Research

Cancer’s Common Ground

The launch of the nation’s first-ever cancer database will help doctors and researchers share information and learn from one another


By Shanley Pierce | August 3, 2016

Vice President Joe Biden took the stage in June at the American Society of Clinical Oncology’s annual conference in Chicago to announce the unveiling of the nation’s first-ever open-access cancer database.

Besides being a massive hub of storage, the Genomic Data Commons (GDC) offers a platform for doctors and researchers to analyze and share genomic and clinical data from a large pool of patients.

“What’s special and different about the GDC is we’re opening up all the software tools and analysis tools to any researcher, any hospital, whoever wants to contribute genomic data from patients with cancer and clinical data,” said Louis M. Staudt, M.D., Ph.D., director of the National Cancer Institute’s Center for Cancer Genomics, who oversaw the development of the database. “In time, the idea would be the explanatory power of the data: The GDC would grow and we would be able to identify subtypes of cancer that have interesting genetic abnormalities that might suggest treatment.”

As part of the National Cancer Moonshot—an initiative led by Biden to end cancer—the GDC gathers information from various programs supported by the National Cancer Institute, including The Cancer Genome Atlas; Therapeutically Applicable Research to Generate Effective Treatments (TARGET), a group that studies molecular changes that drive childhood cancers; and Foundation Medicine, Inc., a molecular information company that generates genomic profiles of cancer patients.

Researchers can contribute data to the GDC with a six-month period of exclusivity, during which time they are able to compare their patients’ data to the rest of the information in the database, Staudt said. After that, they are required to make their information available to qualified researchers, who submit research proposals to access the information.

“There’s a nice opportunity here to begin to standardize across entities and efforts that will hopefully allow us to do the more broad-sweeping and more confident comparisons across institutions and tumor types,” said Andrew Futreal, Ph.D., professor of genomics at The University of Texas MD Anderson Cancer Center. “I think that, from a TMC perspective, if there’s a common pipeline that is available, particularly for cancer analysis … then we have the opportunity to avail both small and large operations of more common architectures and infrastructures because the code they’ll use and the pipeline they can use through the GDC can be replicated in places where they have the horsepower to do it.”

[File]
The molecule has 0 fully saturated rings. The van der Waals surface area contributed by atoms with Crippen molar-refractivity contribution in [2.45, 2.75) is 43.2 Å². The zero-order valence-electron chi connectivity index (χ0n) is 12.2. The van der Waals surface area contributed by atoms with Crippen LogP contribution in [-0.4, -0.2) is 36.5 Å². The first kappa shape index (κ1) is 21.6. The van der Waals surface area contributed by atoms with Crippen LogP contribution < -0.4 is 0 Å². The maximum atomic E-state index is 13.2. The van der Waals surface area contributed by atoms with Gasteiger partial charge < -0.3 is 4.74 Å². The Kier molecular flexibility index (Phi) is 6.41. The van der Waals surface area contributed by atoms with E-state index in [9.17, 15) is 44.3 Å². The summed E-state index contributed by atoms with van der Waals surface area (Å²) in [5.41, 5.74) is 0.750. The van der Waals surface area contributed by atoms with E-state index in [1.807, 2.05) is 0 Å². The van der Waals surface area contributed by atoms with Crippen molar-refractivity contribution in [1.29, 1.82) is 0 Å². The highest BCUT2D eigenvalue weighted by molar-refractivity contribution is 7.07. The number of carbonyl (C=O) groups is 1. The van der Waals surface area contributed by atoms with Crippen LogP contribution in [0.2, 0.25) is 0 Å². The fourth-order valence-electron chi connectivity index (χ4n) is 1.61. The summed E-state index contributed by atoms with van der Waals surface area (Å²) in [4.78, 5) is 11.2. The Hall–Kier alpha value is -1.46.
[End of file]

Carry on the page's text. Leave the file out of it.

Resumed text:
As co-leader of MD Anderson’s Moon Shots Program, Futreal has helped develop platforms for genomics and Big Data, including the Translational Research Accelerator. Similar to the GDC, the accelerator contains approximately 250,000 active MD Anderson patients and 20,000 sets of genomic, immune profiling and protein data.

MD Anderson President Ronald DePinho, M.D., said he appreciates a database with a breadth of information, rather than a “baseball card worth of clinical stats.”

“The national GDC is a strong step in the right direction,” DePinho said. “While it is currently focused on genomic data, it should strive to also integrate proteomics, metabolomics and the immune-profiling data. It is the integration of these data that will provide us with a comprehensive view of cancer’s molecular complexity in the context of clinical care, enabling us to understand the disease on a most elemental level and to learn from different cancers.”

By outlining common molecular defects in various cancer patients, doctors would potentially be able to develop more targeted therapies and identify which clinical trials would be best suited for their patients with the goal of finding “the right drug for the right patient at the right time,” Staudt said.

Ultimately, the GDC is a testament to the medical community’s continued efforts to foster a culture of collaboration that will not only benefit patients today, but will “drive new standards of care for tomorrow,” DePinho said.

“It’s one for all and all for one,” DePinho said. “At the end of the day, the most important thing is for us to advance the field for the benefit of humanity. We have to put the patient before all else. We have to put the problem and progress as the highest priorities that transcend any individual or any institution.”




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